, , , ,


Because nobody buys the book, of course.

Sure, there are some awful efforts  posted online, but some good reads only sell a few copies before they are forgotten. It’s frustrating to craft a project that goes nowhere, and most of us would rather be writing the next book before spending hours divining the power of keywords or solving the mysteries of  promotions for a finished work.

So here it is: Whether it’s a toaster or a novel, online sales are driven by customer reviews.

After all, if someone commits to reading Stephen King, James Patterson or Nora Roberts, they pretty much know what to expect. But who the hell is D. S. Cooper? That is why writers want to leave the reader with a jolt of emotion and the burning desire to tell someone about this book I just read! You want them to write a review as soon as they put the book down. And if I ever figure out how to do that, I’ll become a successful Kindle author!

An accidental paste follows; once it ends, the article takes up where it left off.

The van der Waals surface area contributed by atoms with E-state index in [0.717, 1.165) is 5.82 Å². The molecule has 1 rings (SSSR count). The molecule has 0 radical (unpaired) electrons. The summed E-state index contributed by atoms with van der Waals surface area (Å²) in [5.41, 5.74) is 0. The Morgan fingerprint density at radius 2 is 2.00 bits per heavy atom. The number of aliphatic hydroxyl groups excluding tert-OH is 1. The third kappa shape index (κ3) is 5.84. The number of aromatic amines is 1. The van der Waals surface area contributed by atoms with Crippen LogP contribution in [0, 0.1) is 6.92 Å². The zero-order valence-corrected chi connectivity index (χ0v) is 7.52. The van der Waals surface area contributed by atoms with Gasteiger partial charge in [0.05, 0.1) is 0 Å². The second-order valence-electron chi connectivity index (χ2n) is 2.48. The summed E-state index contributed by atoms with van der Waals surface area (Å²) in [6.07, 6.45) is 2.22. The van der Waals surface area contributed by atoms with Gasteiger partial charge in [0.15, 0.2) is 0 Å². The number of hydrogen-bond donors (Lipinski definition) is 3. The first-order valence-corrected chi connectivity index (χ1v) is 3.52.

It is very nice and productive to get feedback from readers on my website, especially when it develops into a continuing correspondence, but those e-mails do little to entice other readers, since only Amazon reviews push future sales on Kindle. So I’ll go ahead and belabor the point: If you want people to read your book  you’ve got to have some stars on the Amazon sales page.

On the other hand, no one likes to get snarked, or to get panned by a reader channeling a NY Times reviewer with broad criticisms such as, “needs more character development,” or “the author needs to set the scene better.”  That sort of stuffing always leaves me wondering if the reviewer even read the book.

But for all I know, the worst reviews are probably right on. After all, I’m just some guy with a notebook computer and an irrepressible urge to spin a yarn.